Any first-class city 'owning and operating a municipal airport' may create a Commission 'for the purpose of operating and managing said airport';3 the Commission is to be created by ordinance, and to consist of five citizens possessing prescribed residential and other qualifications;4 the Mayor, subject to confirmation by the City Council, is to appoint the Commissioners and 'the City Council shall have authority to fix and prescribe the salaries to be paid to said Commissioners'5 and the Council is given power to remove any commissioner.6 Commissioners so appointed 'shall have full and complete authority to manage, operate, improve, extend and maintain the municipal, airport' including the right to employ and discharge employees, 'it being the intention of this Act * * * to vest in said Commissioners unlimited authority to operate, manage, maintain, improve and extend said municipally owned airport * * *.'7 Cities qualifying under the Act are authorized to finance improvements of airport facilities, including but not limited to the 'issuance of bonds, borrowing money, allocation of other available municipal funds * * *.'8 The Commissioners are required to keep a record of all revenues and expenditures, and submit 'monthly reports to the Mayor and City Council, * * *' and furnish 'such other and further reports, data and information as may be requested by the Mayor or City Council';9 the Commissioners are to submit to the city annually 'before the city prepares its budget, the amount of funds necessary for maintenance, operation, and management, of the municipal airport * * * above the estimated revenue and the funds remaining on hand';10 the Commissioners are to meet at least monthly, but other meetings may be held at any time by the Board, 'or upon the call of the Mayor and City Council.'11 Upon appointment of Commissioners, the Mayor and City Council are to do all things necessary 'to vest complete charge' of the municipal airport in the Commissioners.12 In any qualifying city 'owning and operating a municipal airport * * * by or through a Board of Airport Commissioners,' the Commissioners are authorized to set up social security plans for employees of the airport.13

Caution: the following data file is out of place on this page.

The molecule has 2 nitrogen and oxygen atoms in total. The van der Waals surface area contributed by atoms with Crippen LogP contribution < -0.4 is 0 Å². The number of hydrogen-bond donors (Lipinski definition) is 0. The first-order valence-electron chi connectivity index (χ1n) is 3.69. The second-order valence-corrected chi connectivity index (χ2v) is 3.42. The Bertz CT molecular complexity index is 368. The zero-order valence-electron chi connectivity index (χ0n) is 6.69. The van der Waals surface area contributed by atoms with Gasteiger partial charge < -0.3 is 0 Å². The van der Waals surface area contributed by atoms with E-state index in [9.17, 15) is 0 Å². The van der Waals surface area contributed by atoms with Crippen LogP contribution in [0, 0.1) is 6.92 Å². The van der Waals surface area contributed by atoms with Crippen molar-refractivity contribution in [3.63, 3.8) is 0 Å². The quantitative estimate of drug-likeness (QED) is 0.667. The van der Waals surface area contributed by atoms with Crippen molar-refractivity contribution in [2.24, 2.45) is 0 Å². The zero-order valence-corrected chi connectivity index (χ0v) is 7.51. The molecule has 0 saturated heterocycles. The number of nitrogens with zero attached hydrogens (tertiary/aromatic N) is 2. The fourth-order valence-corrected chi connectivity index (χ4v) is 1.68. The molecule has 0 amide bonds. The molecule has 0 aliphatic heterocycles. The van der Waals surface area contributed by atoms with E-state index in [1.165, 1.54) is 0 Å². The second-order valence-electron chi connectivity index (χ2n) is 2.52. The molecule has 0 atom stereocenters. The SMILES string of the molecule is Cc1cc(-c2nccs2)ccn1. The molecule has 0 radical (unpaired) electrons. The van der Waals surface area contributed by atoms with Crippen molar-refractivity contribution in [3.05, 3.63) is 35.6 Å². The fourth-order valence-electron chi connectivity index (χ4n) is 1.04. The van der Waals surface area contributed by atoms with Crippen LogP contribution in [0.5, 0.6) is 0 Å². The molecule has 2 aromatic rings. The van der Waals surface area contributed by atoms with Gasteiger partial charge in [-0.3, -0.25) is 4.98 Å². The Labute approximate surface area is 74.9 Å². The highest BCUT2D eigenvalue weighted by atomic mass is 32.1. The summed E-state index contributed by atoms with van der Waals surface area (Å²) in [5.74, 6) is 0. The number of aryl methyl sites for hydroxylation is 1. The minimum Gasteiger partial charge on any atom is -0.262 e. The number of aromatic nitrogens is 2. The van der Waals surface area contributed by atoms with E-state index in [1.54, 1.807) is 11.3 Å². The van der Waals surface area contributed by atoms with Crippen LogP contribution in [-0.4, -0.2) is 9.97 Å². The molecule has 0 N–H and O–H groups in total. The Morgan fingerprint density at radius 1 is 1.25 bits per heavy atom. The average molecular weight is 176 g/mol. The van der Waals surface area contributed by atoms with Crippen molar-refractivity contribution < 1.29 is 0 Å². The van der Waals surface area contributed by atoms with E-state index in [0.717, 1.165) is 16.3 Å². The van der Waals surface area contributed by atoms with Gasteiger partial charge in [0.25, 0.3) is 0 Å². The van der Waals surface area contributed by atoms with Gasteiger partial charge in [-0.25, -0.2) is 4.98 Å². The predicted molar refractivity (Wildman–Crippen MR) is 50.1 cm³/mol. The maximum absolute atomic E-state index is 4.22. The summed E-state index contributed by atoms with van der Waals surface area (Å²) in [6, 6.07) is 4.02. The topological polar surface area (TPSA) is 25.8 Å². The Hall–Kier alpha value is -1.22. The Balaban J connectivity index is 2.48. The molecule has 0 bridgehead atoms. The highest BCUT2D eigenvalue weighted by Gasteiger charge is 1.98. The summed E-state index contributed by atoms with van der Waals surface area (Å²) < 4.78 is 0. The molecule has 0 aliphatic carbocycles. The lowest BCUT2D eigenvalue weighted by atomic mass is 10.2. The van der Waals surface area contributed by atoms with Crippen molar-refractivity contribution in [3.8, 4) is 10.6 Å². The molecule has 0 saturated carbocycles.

From our analysis of the Act, it seems clear that it is designed to authorize a delegation of management powers by the city and that a Commissioner created pursuant to the Act is not a separate corporate entity, but an agency of the city with power and authority to operate, manage, maintain and improve a 'municipally owned airport.' As far as we have been able to determine wherever it has been the purpose of the legislature of the State of Arkansas to authorize the creation of a commission with authority to proceed independently of the municipality, the legislature has employed explicit language so providing. Of particular comparative interest is the Arkansas 'Housing Authorities Act' 19-3001 et seq. Ark.Stats.1947 Anno. 1956 Replacement, wherein the Authority is endowed with all of the attributes of a municipal corporation. Thus, in 19-3011, it is expressly provided:


'An authority shall constitute a public body corporate and politic, exercising exclusively public and essential governmental functions, * * *-- including the following powers in addition to others herein granted: